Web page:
Photos Courtesy Joseph Bathanti | Interview responses written by Joseph Bathanti
Joseph Bathanti's relationship to the North Carolina Arts Council is one for the books. As a Literature Fellowship award recipient, as our former Poet Laureate, and as a leader in arts programming with underserved communities, both his personal writing and public arts outreach manifest our agency's central mission: to nurture and promote arts for all. From teaching poetry and creative writing to veterans struggling with PTSD during his tenure as North Carolina Poet Laureate, to chronicling our historic Visiting Artist Program in the 2007 book "They Changed the State: The Legacy of North Carolina's Visiting Artists," Joseph's been a champion and ambassador of our work for decades. Not to mention, he's the author of 17 books and the recipient of the North Carolina Award for Literature. We invited him to write about his art and relationship to us in a special 50 for 50 interview below.
Where do you live, and what do you do?
I live with my wife, Joan, in Vilas, NC, in a small mountain valley, a few miles west of Boone. I’m the McFarlane Family Distinguished Professor of Interdisciplinary Education and Writer-in-Residence for Appalachian State University’s Watauga Residential College. I am also the seventh North Carolina Poet Laureate (2012-2014).
Why do you write?
Writing is a reflex, a physical impulse, what Flannery O’Connor termed “the habit of being” – quite simply my life's practice, a daily office, though there are days when I’m able to write only in my head. I don’t want to get too profound or over-mystify it, but writing is inextricable from the way I make sense of the world. Things not terribly clear in my head often come clear on the page, moving into another realm, another ken, that I can only call enlightenment, epiphany – a spiritual experience. I write because it affords me a chance to be a better person, to see and speak a truth perhaps invisible during the actual experience I'm writing about, a truth I cannot always afford to acknowledge in my minute to minute existence. So, I write to tell the truth, to be a better person. When writing, I talk to myself, so there’s no use lying. Writing also brings me great joy.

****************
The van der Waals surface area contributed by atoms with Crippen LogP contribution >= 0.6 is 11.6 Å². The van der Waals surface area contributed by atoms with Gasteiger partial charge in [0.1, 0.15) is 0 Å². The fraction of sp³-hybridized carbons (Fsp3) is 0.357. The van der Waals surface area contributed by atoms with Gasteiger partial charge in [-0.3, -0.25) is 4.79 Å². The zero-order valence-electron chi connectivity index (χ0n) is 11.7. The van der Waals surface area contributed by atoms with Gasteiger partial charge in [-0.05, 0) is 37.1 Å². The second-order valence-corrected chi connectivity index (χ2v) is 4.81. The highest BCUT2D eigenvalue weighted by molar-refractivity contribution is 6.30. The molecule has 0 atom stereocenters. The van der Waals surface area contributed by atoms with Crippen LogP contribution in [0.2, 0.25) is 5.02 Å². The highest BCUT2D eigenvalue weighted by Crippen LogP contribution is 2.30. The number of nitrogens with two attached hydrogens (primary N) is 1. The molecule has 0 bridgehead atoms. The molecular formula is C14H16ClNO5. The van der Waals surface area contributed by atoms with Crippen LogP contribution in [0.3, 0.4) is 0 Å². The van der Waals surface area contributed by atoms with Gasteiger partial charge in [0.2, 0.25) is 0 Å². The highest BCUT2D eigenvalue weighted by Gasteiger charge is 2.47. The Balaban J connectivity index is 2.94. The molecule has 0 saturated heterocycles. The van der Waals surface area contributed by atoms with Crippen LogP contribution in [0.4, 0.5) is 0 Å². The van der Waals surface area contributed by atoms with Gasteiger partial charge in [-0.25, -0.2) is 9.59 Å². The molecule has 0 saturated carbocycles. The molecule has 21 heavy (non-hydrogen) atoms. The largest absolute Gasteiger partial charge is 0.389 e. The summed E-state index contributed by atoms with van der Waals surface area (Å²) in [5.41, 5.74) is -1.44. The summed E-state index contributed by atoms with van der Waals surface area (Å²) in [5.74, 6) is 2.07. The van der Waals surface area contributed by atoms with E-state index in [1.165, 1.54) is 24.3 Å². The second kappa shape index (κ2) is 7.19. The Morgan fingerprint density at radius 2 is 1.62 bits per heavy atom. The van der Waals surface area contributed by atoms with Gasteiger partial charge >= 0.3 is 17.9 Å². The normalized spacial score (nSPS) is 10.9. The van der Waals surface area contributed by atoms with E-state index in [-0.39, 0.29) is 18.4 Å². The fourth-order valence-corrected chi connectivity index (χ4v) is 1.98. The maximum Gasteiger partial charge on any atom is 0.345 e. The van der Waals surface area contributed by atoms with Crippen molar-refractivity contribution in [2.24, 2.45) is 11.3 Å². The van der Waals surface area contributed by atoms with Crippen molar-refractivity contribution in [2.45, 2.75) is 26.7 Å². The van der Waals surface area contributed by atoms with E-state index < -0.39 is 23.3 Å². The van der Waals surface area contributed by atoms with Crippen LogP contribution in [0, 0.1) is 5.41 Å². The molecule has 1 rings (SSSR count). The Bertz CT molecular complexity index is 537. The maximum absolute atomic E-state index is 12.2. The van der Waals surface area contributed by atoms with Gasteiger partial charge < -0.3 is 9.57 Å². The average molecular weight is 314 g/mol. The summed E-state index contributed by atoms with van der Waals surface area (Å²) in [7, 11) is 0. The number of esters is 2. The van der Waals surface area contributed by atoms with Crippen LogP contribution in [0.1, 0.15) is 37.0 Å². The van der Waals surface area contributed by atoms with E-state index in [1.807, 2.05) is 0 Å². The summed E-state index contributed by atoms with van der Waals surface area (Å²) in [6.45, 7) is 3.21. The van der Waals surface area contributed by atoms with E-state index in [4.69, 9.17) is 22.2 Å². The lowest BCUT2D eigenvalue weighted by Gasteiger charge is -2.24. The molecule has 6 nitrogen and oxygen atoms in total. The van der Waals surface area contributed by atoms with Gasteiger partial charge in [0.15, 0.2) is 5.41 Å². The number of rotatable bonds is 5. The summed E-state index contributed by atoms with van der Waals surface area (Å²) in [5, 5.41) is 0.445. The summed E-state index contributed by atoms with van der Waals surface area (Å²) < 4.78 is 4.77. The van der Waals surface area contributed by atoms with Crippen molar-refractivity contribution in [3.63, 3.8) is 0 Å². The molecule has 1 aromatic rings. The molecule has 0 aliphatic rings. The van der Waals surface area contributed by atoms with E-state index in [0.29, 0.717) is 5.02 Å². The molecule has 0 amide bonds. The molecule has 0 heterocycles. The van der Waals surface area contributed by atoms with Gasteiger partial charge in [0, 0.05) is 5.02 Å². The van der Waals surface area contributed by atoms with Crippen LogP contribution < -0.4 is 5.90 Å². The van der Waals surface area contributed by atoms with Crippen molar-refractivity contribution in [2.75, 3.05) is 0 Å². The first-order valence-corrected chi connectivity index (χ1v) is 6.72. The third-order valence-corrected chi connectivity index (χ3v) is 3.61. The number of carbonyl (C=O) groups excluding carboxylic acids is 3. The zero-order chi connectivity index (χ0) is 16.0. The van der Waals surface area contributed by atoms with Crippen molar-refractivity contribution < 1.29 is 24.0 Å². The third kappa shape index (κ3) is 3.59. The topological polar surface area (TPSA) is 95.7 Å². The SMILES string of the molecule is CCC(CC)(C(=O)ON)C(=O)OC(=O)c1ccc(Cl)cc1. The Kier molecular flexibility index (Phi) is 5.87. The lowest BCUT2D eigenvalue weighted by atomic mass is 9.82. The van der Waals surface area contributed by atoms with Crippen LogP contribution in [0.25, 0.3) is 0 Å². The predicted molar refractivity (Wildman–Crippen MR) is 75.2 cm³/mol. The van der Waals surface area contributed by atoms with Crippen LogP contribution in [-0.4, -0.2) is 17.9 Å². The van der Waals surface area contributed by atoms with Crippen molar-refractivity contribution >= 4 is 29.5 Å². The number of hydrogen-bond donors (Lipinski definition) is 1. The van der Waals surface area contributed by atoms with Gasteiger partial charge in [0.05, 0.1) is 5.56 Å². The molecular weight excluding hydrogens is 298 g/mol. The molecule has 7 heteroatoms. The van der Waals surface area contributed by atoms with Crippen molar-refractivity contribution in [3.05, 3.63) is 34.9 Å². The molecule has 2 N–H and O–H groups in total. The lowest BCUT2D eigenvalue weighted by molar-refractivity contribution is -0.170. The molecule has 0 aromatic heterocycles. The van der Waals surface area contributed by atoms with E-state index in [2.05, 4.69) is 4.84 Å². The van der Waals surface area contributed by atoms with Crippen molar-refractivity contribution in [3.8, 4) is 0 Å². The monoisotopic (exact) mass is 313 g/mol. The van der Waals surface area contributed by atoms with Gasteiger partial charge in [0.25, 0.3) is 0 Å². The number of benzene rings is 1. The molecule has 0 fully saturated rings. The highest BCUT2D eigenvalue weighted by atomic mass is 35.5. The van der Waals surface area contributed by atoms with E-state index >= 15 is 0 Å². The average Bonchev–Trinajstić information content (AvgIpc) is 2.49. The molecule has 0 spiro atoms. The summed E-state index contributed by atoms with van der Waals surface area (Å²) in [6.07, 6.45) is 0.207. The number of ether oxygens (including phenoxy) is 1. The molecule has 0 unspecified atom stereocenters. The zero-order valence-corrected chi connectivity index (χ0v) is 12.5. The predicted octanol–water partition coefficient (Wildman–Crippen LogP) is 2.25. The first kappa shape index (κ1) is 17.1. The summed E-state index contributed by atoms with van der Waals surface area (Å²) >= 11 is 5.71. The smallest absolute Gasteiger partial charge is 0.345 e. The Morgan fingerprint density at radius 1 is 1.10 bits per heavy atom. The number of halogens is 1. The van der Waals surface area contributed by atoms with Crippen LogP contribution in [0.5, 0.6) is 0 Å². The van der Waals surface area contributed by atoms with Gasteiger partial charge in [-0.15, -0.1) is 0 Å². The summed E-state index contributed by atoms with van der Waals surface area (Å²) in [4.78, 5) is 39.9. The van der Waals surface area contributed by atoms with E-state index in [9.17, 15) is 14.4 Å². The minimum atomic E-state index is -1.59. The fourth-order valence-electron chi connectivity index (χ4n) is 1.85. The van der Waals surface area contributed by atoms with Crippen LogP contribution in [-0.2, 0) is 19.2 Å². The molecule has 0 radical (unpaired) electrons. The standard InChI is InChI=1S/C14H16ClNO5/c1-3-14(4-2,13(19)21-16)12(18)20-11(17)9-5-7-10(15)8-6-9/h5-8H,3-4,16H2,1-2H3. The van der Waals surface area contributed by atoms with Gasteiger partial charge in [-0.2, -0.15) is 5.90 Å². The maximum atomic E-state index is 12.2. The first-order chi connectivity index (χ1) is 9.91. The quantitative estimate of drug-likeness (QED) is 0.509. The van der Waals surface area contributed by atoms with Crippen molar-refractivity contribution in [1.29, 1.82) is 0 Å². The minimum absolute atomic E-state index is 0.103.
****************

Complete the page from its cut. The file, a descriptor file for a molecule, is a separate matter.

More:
When did your path first cross with the North Carolina Arts Council?
I certainly knew all about the N.C. Arts Council long before it knew about me. I started my teaching career at Central Piedmont Community College, in Charlotte, in 1977. This was during the very earliest moments of my attempts to write. One Saturday, I attended a writing workshop in Concord. The workshop was led by Tom Heffernan, a poet, who was assigned to the English faculty at Central Piedmont under the auspices of the N.C. Visiting Artist Program, an amazing one-of-a-kind initiative that placed professional artists, from a range of disciplines, in each of North Carolina’s 58 community colleges. I couldn’t believe such a program existed. In 1984, I applied, was accepted and a life-changing romance and adventure with North Carolina began.
Tell me about the Visiting Artist Program and your work with it. What was special about that program?
The N.C. Visiting Artist Program, in the spirit of Black Mountain College, was an innovative, interdisciplinary group of renowned artists specializing in different media under one banner; and towers, along with its famous predecessor, as the State’s most visionary experiment in education. Long before the arts were professionalized, both possessed an unabashed and fierce allegiance to the arts as the principle avatar of education and, by extension, community. The N.C. Visiting Artist Program achieved neither fame nor legendary status – nor often the notice it so richly deserved. Nonetheless, the 321 Visiting Artists who roamed North Carolina from 1971-1995 were supremely and multifariously talented artist-educators with world-class credentials, pioneering zeal and stamina to match. Visiting Artists willingly took to the road: packed up their cellos and trombones, easels and palettes, scrap metal and blow torches. They sat at rickety out-of-tune pianos in gyms and cafeterias and played Chopin or Scott Joplin with good cheer and brilliance. They fashioned dark rooms out of school supply closets; read poems to book club luncheons at local fish camps; helped serve lunch to the elderly, then sang an aria in a mobile Meals-on-Wheels unit; played Debussy and Leadbelly at prison Christmas parties.